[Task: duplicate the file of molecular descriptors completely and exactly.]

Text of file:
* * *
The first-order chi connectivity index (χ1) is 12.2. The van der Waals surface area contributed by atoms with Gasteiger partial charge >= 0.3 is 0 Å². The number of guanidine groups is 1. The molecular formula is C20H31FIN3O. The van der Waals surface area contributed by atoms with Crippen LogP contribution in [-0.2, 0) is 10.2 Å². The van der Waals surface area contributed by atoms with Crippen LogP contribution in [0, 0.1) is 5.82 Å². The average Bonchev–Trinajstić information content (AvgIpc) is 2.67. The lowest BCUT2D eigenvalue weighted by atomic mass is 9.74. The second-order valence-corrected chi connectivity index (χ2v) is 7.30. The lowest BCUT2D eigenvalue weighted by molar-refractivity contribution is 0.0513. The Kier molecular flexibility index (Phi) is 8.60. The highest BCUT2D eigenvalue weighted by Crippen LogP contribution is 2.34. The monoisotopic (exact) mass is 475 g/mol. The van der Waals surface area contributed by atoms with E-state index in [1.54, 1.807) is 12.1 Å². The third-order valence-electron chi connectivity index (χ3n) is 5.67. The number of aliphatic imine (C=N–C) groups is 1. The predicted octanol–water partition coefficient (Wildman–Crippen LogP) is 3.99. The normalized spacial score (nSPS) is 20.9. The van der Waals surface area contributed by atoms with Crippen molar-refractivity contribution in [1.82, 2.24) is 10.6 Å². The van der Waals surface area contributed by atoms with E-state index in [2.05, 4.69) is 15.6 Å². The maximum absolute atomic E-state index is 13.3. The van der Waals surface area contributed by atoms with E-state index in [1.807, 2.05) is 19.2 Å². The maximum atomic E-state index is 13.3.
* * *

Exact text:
The first-order chi connectivity index (χ1) is 12.2. The van der Waals surface area contributed by atoms with Gasteiger partial charge >= 0.3 is 0 Å². The number of guanidine groups is 1. The molecular formula is C20H31FIN3O. The van der Waals surface area contributed by atoms with Crippen LogP contribution in [-0.2, 0) is 10.2 Å². The van der Waals surface area contributed by atoms with Crippen LogP contribution in [0, 0.1) is 5.82 Å². The average Bonchev–Trinajstić information content (AvgIpc) is 2.67. The lowest BCUT2D eigenvalue weighted by atomic mass is 9.74. The second-order valence-corrected chi connectivity index (χ2v) is 7.30. The lowest BCUT2D eigenvalue weighted by molar-refractivity contribution is 0.0513. The Kier molecular flexibility index (Phi) is 8.60. The highest BCUT2D eigenvalue weighted by Crippen LogP contribution is 2.34. The monoisotopic (exact) mass is 475 g/mol. The van der Waals surface area contributed by atoms with E-state index in [1.54, 1.807) is 12.1 Å². The third-order valence-electron chi connectivity index (χ3n) is 5.67. The number of aliphatic imine (C=N–C) groups is 1. The predicted octanol–water partition coefficient (Wildman–Crippen LogP) is 3.99. The normalized spacial score (nSPS) is 20.9. The van der Waals surface area contributed by atoms with Crippen molar-refractivity contribution in [1.82, 2.24) is 10.6 Å². The van der Waals surface area contributed by atoms with E-state index in [2.05, 4.69) is 15.6 Å². The maximum absolute atomic E-state index is 13.3. The van der Waals surface area contributed by atoms with E-state index in [1.807, 2.05) is 19.2 Å². The maximum atomic E-state index is 13.3.